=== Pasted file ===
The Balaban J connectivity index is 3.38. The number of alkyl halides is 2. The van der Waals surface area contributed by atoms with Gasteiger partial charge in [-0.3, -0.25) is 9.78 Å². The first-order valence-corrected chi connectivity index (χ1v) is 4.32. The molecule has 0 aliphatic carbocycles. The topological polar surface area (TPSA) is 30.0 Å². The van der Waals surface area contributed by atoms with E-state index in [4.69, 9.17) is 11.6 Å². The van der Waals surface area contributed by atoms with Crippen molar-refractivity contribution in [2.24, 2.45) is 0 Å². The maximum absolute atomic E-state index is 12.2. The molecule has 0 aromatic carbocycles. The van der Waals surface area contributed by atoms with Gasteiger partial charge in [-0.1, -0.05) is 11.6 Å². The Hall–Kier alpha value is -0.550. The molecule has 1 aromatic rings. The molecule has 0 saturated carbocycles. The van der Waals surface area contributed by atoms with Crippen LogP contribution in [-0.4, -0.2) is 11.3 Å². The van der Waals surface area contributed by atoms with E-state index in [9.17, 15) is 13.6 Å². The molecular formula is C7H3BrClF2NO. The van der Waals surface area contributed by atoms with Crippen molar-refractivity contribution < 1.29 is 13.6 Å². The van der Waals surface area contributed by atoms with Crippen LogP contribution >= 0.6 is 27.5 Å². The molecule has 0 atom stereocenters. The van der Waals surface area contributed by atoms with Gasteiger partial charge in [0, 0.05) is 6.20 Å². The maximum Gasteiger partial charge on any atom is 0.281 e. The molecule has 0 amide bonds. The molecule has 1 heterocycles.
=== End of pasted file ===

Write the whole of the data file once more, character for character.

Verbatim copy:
The Balaban J connectivity index is 3.38. The number of alkyl halides is 2. The van der Waals surface area contributed by atoms with Gasteiger partial charge in [-0.3, -0.25) is 9.78 Å². The first-order valence-corrected chi connectivity index (χ1v) is 4.32. The molecule has 0 aliphatic carbocycles. The topological polar surface area (TPSA) is 30.0 Å². The van der Waals surface area contributed by atoms with E-state index in [4.69, 9.17) is 11.6 Å². The van der Waals surface area contributed by atoms with Crippen molar-refractivity contribution in [2.24, 2.45) is 0 Å². The maximum absolute atomic E-state index is 12.2. The molecule has 0 aromatic carbocycles. The van der Waals surface area contributed by atoms with Gasteiger partial charge in [-0.1, -0.05) is 11.6 Å². The Hall–Kier alpha value is -0.550. The molecule has 1 aromatic rings. The molecule has 0 saturated carbocycles. The van der Waals surface area contributed by atoms with Crippen LogP contribution in [-0.4, -0.2) is 11.3 Å². The van der Waals surface area contributed by atoms with E-state index in [9.17, 15) is 13.6 Å². The molecular formula is C7H3BrClF2NO. The van der Waals surface area contributed by atoms with Crippen molar-refractivity contribution < 1.29 is 13.6 Å². The van der Waals surface area contributed by atoms with Crippen LogP contribution >= 0.6 is 27.5 Å². The molecule has 0 atom stereocenters. The van der Waals surface area contributed by atoms with Gasteiger partial charge in [0, 0.05) is 6.20 Å². The maximum Gasteiger partial charge on any atom is 0.281 e. The molecule has 0 amide bonds. The molecule has 1 heterocycles.